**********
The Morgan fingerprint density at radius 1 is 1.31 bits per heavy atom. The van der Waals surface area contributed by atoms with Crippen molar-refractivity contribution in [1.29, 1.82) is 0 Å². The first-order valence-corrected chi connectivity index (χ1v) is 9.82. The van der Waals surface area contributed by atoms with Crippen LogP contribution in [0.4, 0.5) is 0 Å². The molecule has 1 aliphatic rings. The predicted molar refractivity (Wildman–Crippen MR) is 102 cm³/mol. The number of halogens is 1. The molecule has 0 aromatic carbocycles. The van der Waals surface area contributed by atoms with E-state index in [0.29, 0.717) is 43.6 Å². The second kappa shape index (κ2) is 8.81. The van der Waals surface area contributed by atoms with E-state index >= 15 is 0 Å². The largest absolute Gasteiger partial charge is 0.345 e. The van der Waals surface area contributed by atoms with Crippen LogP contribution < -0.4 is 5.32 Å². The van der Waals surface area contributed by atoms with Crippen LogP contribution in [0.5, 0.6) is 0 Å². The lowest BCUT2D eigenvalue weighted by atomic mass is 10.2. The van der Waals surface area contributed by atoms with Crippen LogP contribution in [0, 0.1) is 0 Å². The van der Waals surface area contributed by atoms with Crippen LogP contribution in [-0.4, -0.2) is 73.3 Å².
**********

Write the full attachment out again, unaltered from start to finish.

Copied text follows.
The Morgan fingerprint density at radius 1 is 1.31 bits per heavy atom. The van der Waals surface area contributed by atoms with Crippen molar-refractivity contribution in [1.29, 1.82) is 0 Å². The first-order valence-corrected chi connectivity index (χ1v) is 9.82. The van der Waals surface area contributed by atoms with Crippen LogP contribution in [0.4, 0.5) is 0 Å². The molecule has 1 aliphatic rings. The predicted molar refractivity (Wildman–Crippen MR) is 102 cm³/mol. The number of halogens is 1. The molecule has 0 aromatic carbocycles. The van der Waals surface area contributed by atoms with E-state index in [0.29, 0.717) is 43.6 Å². The second kappa shape index (κ2) is 8.81. The van der Waals surface area contributed by atoms with E-state index >= 15 is 0 Å². The largest absolute Gasteiger partial charge is 0.345 e. The van der Waals surface area contributed by atoms with Crippen LogP contribution < -0.4 is 5.32 Å². The van der Waals surface area contributed by atoms with Crippen LogP contribution in [0.5, 0.6) is 0 Å². The lowest BCUT2D eigenvalue weighted by atomic mass is 10.2. The van der Waals surface area contributed by atoms with Crippen LogP contribution in [0, 0.1) is 0 Å². The van der Waals surface area contributed by atoms with Crippen LogP contribution in [-0.4, -0.2) is 73.3 Å².